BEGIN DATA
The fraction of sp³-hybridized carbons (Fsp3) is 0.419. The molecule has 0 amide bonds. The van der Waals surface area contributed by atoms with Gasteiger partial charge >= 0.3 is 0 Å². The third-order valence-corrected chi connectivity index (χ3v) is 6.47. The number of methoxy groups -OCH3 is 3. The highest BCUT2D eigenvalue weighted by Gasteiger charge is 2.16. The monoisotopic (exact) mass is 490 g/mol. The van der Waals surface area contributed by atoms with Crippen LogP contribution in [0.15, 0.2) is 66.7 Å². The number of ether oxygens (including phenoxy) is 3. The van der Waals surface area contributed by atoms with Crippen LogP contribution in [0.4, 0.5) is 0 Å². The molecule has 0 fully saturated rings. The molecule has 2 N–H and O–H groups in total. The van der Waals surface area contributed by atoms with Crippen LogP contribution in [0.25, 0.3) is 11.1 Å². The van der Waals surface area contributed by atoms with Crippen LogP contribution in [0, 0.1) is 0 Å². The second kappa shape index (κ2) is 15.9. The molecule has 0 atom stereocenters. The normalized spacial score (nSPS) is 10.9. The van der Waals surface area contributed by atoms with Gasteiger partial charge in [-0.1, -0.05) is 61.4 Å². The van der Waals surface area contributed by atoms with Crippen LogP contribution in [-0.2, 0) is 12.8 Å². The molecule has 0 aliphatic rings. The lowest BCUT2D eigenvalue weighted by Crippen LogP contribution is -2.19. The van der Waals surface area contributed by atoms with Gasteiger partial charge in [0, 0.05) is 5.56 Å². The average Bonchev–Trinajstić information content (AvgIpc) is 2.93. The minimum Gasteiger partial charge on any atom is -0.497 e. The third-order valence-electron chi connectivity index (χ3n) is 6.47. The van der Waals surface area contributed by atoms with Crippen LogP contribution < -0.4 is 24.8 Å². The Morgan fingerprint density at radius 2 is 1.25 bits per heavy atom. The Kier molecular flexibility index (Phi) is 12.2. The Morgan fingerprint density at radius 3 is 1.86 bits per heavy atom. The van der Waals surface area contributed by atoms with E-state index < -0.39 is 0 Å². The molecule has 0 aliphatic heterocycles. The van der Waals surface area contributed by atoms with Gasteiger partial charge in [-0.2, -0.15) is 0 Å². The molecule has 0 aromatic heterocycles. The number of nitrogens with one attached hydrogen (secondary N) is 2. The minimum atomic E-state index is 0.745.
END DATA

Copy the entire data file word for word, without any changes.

The fraction of sp³-hybridized carbons (Fsp3) is 0.419. The molecule has 0 amide bonds. The van der Waals surface area contributed by atoms with Gasteiger partial charge >= 0.3 is 0 Å². The third-order valence-corrected chi connectivity index (χ3v) is 6.47. The number of methoxy groups -OCH3 is 3. The highest BCUT2D eigenvalue weighted by Gasteiger charge is 2.16. The monoisotopic (exact) mass is 490 g/mol. The van der Waals surface area contributed by atoms with Crippen LogP contribution in [0.15, 0.2) is 66.7 Å². The number of ether oxygens (including phenoxy) is 3. The van der Waals surface area contributed by atoms with Crippen LogP contribution in [0.4, 0.5) is 0 Å². The molecule has 0 fully saturated rings. The molecule has 2 N–H and O–H groups in total. The van der Waals surface area contributed by atoms with Crippen LogP contribution in [0.25, 0.3) is 11.1 Å². The van der Waals surface area contributed by atoms with Crippen LogP contribution in [0, 0.1) is 0 Å². The second kappa shape index (κ2) is 15.9. The molecule has 0 atom stereocenters. The normalized spacial score (nSPS) is 10.9. The van der Waals surface area contributed by atoms with Gasteiger partial charge in [-0.1, -0.05) is 61.4 Å². The van der Waals surface area contributed by atoms with Crippen LogP contribution in [-0.2, 0) is 12.8 Å². The molecule has 0 aliphatic rings. The lowest BCUT2D eigenvalue weighted by Crippen LogP contribution is -2.19. The van der Waals surface area contributed by atoms with Gasteiger partial charge in [0, 0.05) is 5.56 Å². The average Bonchev–Trinajstić information content (AvgIpc) is 2.93. The minimum Gasteiger partial charge on any atom is -0.497 e. The third-order valence-electron chi connectivity index (χ3n) is 6.47. The van der Waals surface area contributed by atoms with Crippen LogP contribution < -0.4 is 24.8 Å². The Morgan fingerprint density at radius 2 is 1.25 bits per heavy atom. The Kier molecular flexibility index (Phi) is 12.2. The Morgan fingerprint density at radius 3 is 1.86 bits per heavy atom. The van der Waals surface area contributed by atoms with E-state index < -0.39 is 0 Å². The molecule has 0 aliphatic heterocycles. The van der Waals surface area contributed by atoms with Gasteiger partial charge in [-0.2, -0.15) is 0 Å². The molecule has 0 aromatic heterocycles. The number of nitrogens with one attached hydrogen (secondary N) is 2. The minimum atomic E-state index is 0.745.